Receiving a dual diagnosis of addiction to one or more substances and mild to moderate depression is more common than most people think. The question that arises in the minds of many is whether the depression is a result of the addiction or is it the other way around. As the debate continues, there are connections between the two conditions that are backed up with fact. Here are a few things you should know that will help you understand the link and what can be done to help the patient recover deal with both conditions.
Emotional Issues Increase the Odds of Developing an Addiction
A 2014 report issued by The Substance Abuse and Mental Health Services Administration provided confirmation that people with depression or anxiety disorders are at a higher risk for developing some form of addiction. The report, known as the National Survey on Drug Use and Health, found that just under 8 million people in the United States were receiving treatment for two concurrent issues – addiction and depression – during that year alone. The details related to those findings indicated that people who were diagnosed with mild to moderate depression were twice as likely to develop an addiction to alcohol, medication, or other substance.
Economics and the Connection Between Depression and Addiction
An article found on the University of Utah’s website entitled “Mental Illness: The Challenge of Dual Diagnosis” explores in part the connection between economic status and the potential to develop an addiction while being treated for depression. Simply put, those who are more secure financially and can afford health coverage are less likely to become addicted to any type of substance. The fact that the patient is monitored by a medical professional and receives ongoing treatment designed to ease the depression and eventually wean the person off any medication likely accounts for the ability to avoid problems with alcohol or illegal drugs.
While the article does not address self-medication directly, it’s not unusual for a person suffering from depression to seek any means possible to enjoy even a short respite from the apathy, lethargy, and mood swings that are common with the condition. Imagine how tempting it is to have a drink when doing so helps to lift the mood for a short time. Soon it takes two drinks and then three to accomplish the same sense of wellbeing. Before the patient realizes what is happening, getting through the day without alcohol is unthinkable. For many, that begins because the budget will absorb the cost of buying alcohol with greater ease than finding money to pay for prescription medication out of pocket.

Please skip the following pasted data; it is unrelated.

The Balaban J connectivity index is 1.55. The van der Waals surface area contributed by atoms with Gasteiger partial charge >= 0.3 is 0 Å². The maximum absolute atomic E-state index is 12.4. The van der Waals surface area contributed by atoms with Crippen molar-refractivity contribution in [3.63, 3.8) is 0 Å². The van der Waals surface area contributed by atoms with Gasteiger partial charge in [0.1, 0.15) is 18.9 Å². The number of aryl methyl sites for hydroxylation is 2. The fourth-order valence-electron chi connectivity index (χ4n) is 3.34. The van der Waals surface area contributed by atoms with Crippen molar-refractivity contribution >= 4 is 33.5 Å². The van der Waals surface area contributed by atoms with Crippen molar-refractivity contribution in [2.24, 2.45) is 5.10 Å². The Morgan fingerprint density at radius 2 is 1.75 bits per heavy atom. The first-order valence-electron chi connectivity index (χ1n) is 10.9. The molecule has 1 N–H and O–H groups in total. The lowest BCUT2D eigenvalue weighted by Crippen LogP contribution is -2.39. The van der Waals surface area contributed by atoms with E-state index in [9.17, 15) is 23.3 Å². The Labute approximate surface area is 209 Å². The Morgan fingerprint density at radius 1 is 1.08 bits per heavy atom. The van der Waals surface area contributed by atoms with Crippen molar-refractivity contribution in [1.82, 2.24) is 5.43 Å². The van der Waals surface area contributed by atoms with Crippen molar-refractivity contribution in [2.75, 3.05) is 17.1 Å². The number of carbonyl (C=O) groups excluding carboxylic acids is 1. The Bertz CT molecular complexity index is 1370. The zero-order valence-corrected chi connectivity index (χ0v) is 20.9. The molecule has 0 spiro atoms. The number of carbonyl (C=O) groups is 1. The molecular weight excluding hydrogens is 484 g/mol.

Could Age Be a Factor?
While people of any age could develop depression and subsequently experience addiction in the search for a solution, there is evidence that individuals within a specific age group are at a greater risk. People who are between the ages of 45 and 64 are part of that higher risk group. This finding may tie in with economic factors, since those who lost much of their retirement and in some cases their livelihoods during the last recession may not have access to the funds or the benefits they did prior to 2008. The result is that they may also be more likely to self-medicate than those who still have medical benefits and equitable financial resources.
People of Color
There is also evidence that people of color are at a higher risk of experiencing a dual diagnosis of depression and substance abuse. Various studies indicate that African Americans and Hispanics are more likely to deal with both conditions at the same time than Caucasians. Opinions as to why this is the case vary, with some citing economic issues and others determining that racism and limited economic opportunities play a role in the development of one and then the other condition.
The Role of Genetics
Medical experts established decades ago that some people are genetically predisposed to addiction. Someone who is currently dealing with mild to moderate depression and chooses to take a drink in an attempt to enjoy a momentary escape may find it difficult to stop drinking, simply because of that predisposition. Couple in the fact that there is also evidence that emotional illnesses like depression may also be rooted in genetic makeup, and the danger of dealing with both conditions is obvious.
What Can Be Done?
Whatever the origins of the connection, people with this type of dual diagnosis can be successfully treated. Medical professionals have the resources to treat each condition at the same time. Once clean, the patient must also commit to managing the addiction for the rest of his or her life. While the treatment cannot be accomplished overnight, it is possible to regain control and be able to enjoy life once more without abusing any substance.